Sequencer Makers Step Up to Coronavirus Challenge

DNA sequencing firms have been among those organizations at the forefront of addressing the 2019-nCoVS outbreak. As of February 21, the virus is responsible for 2,250 deaths and has infected 76,800 people. Individuals in 28 countries have been affected.

To research the virus and develop diagnostic tests as well as vaccines, scientists are employing DNA sequencing to generate genomic sequences of the virus to understand its genetic makeup. Specifically, DNA sequencing is being used to rapidly and thoroughly characterize and classify the virus, including its mutations and possible origin. On the front line, the genomics sequences are being used in the development of PCR tests and immunoassays for diagnosing patients, confirming such diagnoses and supporting vaccine research.

The results of DNA sequencing has led to rapid progress in characterizing and responding to 2019-nCoVS. For example, key research papers illustrate the role of sequencing technology in addressing the crisis.

Illumina, the world’s largest maker of DNA sequencer systems, announced in late January the role its DNA sequencers are playing in studying and tracking 2019-nCoVS. “Deep sequencing of the virus can provide a complete understanding of the viral genome, help estimate pathogenicity, track viral evolution, drive vaccine discovery and thereby contribute significantly to formulation and execution of control strategies,” stated the company.

Illumina systems are also advancing accurate diagnoses. “Due to similarities between SARS-CoV-2 and other viruses, and due to the potential for co-infection, Chinese authorities are integrating sequencing in patient diagnostic workups to confirm positive cases and to detect novel mutations,” wrote the company. “Illumina has made our technology available to Chinese health authorities and are ready to support similar applications across the globe to support strategies to improve detection and to enhance our tracking of the epidemiology, evolution and virulence of SARS-CoV-2.”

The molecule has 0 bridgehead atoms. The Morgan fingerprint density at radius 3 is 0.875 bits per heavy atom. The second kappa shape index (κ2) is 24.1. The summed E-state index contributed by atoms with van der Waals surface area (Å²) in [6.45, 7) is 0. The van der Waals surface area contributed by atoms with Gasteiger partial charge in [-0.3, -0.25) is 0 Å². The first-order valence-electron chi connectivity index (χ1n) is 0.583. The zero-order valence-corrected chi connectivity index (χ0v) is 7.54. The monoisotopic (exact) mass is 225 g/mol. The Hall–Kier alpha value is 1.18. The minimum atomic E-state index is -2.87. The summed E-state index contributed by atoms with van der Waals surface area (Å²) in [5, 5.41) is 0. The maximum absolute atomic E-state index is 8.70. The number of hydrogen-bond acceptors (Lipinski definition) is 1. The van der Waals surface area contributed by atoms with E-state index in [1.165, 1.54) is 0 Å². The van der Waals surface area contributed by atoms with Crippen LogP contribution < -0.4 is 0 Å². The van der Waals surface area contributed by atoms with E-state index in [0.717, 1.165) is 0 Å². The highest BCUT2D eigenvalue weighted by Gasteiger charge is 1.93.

Chinese sequencing services and products firm BGI sells DNA sequencers through its MGI subsidiary. The company has reported on the use of its sequencers in 2019-nCoVS research and diagnostics efforts, including patient testing and the development of nucleic acid diagnostic kits, including work with China’s National Centers for Disease Control. “High-throughput sequencing methods can be used to effectively deal with problems from rapid detection of unknown pathogens, to rapid identification of known sequences, to confirmation of positive sample results, and dynamic monitoring of possible sequence variations,” stated the company. The company’s DNBSEQ-T7 sequencing system received emergency approval from the National Medical Products Administration. NGS diagnostic effort involved the company include collaboration with Ares Genetics for disease screening services in Europe using BGI sequencers.

Oxford Nanopore, a provider of long-read nanopore sequencing technology, announced in January the shipment of 200 MinION sequencers to China in response to the crisis. The compact and easily portable sequencer will increase surveillance, according to the company. CEO Dr. Gordon Sanghera commented, “We hope that the nanopore vision of enabling anyone to access biological information, anywhere, can have a positive impact, and are immensely grateful for the community support as we work to rapidly optimize for this outbreak.”  The Telegraph reports that China’s Center for Disease Control and Prevention is using the system. Oxford Nanopore recently announced the development of a diagnostic solution based on its NGS technology by Darui Biotechnology. The test will be based on Oxford Nanopore’s involvement in the ARTIC network which has developed an eight-hour workflow for virus detection.

The results of DNA sequencing has led to rapid progress in characterizing and responding to 2019-nCoVS. For example, key research papers illustrate the role of sequencing technology in addressing the crisis. A paper published this week in the New England Journal of Medicine by the China Novel Coronavirus Investigation and Research Team entitled, ”A Novel Coronavirus from Patients with Pneumonia in China,” cites the use of Illumina and nanopore sequencers. Published last month in The Lancet, “Genomic Characterization and Epedomiology of 2019 Novel Coronavirus: Implications for Virus Origins and Receptor Binding,” describes the use of BGI’s sequencing services and systems to track the virus.

Illumina, BGI and Oxford Nanopore technologies can be expected to be vital contributors to fighting the spread of the coronavirus.